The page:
Charcot Marie Tooth disease (CMT)


Charcot Marie Tooth (CMT) is an inherited neurological disease characterized by the gradual degeneration of nerves which starts in the hands and feet and results in progressive numbness, muscle weakness and loss of function. Type 1E involves the usual CMT symptoms as well as deafness. There are over 40 types of Charcot-Marie-Tooth disease. Charcot-Marie-Tooth disease is the most common inherited disorder that involves the peripheral nerves, affecting an estimated 150,000 people in the United States. It occurs in populations worldwide with a prevalence of about 1 in 2,500 individuals.

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Symptoms of Charcot-Marie-Tooth disease typically appear in adolescence or early adulthood, but this condition can develop in midlife too. Symptoms usually begin in your feet and legs, but they may eventually affect your hands and arms. The severity of symptoms can vary greatly from person to person. This is true even among family members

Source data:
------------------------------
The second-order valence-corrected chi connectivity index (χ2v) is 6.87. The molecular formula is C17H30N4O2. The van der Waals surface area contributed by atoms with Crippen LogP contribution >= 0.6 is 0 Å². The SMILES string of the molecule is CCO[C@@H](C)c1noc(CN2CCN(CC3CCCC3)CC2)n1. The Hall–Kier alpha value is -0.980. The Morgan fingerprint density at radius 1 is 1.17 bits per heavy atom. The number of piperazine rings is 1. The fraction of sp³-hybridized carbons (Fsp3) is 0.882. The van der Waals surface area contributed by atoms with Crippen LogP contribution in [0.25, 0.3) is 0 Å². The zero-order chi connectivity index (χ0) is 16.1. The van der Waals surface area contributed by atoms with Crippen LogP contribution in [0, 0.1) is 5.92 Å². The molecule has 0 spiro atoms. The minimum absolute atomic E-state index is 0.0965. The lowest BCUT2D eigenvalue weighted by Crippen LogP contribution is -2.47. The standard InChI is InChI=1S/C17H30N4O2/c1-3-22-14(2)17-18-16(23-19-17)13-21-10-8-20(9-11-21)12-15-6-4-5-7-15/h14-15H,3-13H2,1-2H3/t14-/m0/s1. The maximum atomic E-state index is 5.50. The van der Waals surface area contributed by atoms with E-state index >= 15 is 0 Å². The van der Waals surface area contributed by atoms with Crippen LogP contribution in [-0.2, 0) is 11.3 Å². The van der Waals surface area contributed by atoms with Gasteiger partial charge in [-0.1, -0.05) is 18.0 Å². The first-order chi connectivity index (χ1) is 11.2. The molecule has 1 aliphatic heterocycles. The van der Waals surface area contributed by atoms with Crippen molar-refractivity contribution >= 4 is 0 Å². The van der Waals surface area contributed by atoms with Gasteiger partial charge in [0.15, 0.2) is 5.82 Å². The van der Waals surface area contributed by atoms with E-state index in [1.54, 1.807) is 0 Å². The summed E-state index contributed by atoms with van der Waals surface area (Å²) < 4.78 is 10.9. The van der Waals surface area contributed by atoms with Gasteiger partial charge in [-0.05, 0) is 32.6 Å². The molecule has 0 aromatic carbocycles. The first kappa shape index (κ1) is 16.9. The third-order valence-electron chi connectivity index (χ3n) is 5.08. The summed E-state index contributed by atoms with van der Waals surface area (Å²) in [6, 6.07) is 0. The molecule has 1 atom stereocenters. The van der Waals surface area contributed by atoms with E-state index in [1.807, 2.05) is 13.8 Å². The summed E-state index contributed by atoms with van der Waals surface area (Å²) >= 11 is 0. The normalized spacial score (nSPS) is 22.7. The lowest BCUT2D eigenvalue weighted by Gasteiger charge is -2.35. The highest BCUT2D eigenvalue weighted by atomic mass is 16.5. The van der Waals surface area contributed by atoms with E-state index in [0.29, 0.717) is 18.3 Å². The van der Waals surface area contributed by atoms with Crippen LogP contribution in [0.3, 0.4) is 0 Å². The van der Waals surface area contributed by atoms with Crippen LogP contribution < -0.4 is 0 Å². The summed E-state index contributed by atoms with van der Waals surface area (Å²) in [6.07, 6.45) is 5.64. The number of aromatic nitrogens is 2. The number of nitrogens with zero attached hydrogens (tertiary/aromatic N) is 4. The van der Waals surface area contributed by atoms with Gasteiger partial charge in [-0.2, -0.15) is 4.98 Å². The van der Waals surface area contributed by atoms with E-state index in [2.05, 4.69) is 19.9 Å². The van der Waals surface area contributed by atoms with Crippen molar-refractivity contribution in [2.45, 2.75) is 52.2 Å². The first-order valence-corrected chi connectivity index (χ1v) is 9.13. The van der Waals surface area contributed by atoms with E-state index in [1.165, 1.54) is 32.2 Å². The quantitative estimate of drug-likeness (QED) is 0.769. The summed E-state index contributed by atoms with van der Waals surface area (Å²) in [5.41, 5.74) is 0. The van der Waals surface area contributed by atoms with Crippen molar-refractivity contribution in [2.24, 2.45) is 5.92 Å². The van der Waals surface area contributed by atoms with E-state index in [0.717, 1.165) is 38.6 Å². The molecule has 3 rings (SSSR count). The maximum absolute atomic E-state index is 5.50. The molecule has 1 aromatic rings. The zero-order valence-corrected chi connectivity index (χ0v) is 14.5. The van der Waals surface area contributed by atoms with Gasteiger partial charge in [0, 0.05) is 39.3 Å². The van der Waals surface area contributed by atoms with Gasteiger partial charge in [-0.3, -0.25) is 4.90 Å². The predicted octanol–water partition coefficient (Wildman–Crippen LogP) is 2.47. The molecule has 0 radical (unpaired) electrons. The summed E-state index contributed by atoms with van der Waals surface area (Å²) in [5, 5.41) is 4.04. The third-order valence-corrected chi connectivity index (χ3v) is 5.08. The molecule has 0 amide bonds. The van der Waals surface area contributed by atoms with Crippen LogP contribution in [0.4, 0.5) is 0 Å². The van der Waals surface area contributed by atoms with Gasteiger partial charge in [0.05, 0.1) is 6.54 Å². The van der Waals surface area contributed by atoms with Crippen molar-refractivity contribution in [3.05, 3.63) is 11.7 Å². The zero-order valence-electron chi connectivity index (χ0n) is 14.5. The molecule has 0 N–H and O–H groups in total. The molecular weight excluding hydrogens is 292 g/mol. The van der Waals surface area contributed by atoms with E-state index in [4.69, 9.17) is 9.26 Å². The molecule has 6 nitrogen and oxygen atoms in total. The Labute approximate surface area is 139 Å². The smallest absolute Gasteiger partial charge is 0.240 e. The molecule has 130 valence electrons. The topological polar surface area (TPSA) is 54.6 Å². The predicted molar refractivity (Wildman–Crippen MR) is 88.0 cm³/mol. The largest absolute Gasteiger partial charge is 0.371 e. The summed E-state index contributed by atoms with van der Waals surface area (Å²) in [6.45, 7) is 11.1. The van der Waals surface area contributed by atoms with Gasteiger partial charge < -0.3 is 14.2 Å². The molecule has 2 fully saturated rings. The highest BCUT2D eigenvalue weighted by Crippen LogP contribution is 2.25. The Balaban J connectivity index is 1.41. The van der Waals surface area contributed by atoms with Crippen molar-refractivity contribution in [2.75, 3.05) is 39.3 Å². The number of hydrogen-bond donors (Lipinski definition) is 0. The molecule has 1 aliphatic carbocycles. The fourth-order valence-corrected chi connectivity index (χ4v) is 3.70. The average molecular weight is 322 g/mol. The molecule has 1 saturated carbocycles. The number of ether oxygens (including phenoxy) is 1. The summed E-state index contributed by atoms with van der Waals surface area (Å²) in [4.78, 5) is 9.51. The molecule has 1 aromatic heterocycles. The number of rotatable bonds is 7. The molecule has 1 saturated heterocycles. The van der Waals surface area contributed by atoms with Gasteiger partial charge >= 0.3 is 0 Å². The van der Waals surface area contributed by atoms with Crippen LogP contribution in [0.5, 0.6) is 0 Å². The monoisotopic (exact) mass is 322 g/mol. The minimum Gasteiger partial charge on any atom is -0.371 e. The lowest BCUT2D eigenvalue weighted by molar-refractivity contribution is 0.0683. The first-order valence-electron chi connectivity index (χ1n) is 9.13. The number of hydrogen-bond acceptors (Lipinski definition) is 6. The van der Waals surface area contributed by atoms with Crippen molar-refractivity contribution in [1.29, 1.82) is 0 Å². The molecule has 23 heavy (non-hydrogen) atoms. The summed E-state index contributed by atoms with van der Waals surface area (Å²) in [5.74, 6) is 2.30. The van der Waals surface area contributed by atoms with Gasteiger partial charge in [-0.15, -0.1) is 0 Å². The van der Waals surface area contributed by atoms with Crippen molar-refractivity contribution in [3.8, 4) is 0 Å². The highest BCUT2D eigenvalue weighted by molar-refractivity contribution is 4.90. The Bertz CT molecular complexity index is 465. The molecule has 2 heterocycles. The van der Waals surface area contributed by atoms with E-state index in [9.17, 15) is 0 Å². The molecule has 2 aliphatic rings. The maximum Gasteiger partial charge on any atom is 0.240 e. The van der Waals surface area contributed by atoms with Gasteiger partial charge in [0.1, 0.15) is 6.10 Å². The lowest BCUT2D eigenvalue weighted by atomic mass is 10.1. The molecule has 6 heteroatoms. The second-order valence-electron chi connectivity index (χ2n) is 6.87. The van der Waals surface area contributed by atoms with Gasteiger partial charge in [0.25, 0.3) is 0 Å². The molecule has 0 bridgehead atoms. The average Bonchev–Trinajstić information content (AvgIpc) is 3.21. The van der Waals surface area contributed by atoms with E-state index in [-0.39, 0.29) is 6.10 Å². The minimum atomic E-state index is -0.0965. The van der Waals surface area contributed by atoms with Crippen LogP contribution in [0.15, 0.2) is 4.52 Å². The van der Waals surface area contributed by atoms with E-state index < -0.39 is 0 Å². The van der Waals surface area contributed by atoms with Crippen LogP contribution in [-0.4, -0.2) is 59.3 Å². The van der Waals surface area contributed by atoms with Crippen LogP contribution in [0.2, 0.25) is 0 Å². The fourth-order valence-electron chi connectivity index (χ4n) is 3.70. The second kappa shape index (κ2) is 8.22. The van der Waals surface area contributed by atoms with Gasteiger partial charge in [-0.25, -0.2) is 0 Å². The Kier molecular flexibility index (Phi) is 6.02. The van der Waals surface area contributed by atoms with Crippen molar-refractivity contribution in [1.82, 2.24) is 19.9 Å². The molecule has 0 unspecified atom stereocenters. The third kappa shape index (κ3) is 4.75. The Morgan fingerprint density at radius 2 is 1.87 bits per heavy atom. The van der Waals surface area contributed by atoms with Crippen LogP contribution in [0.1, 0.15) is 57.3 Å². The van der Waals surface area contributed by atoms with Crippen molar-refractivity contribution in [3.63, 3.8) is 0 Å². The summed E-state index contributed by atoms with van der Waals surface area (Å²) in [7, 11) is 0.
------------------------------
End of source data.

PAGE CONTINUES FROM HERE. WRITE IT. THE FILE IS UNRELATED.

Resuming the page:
Signs and symptoms of Charcot-Marie-Tooth disease may include:

  • weakness in your legs, ankles, feet and hand
  • loss of muscle bulk in legs and feet
  • high foot arches
  • curled toes (hammertoes)
  • decreased ability to run
  • difficulty lifting your foot at the ankle (footdrop)
  • awkward or higher than normal step (gait)
  • frequent tripping or falling
  • decreased sensation or a loss of feeling in your legs and feet
  • foot drop
  • foot deformity
  • loss of lower leg muscle
  • numbness in the foot or leg
  • balance problems
  • wasted hand and foot muscles
  • hand and Foot pain
  • sensory loss
  • deafness
  • unusual gait
  • claw hands

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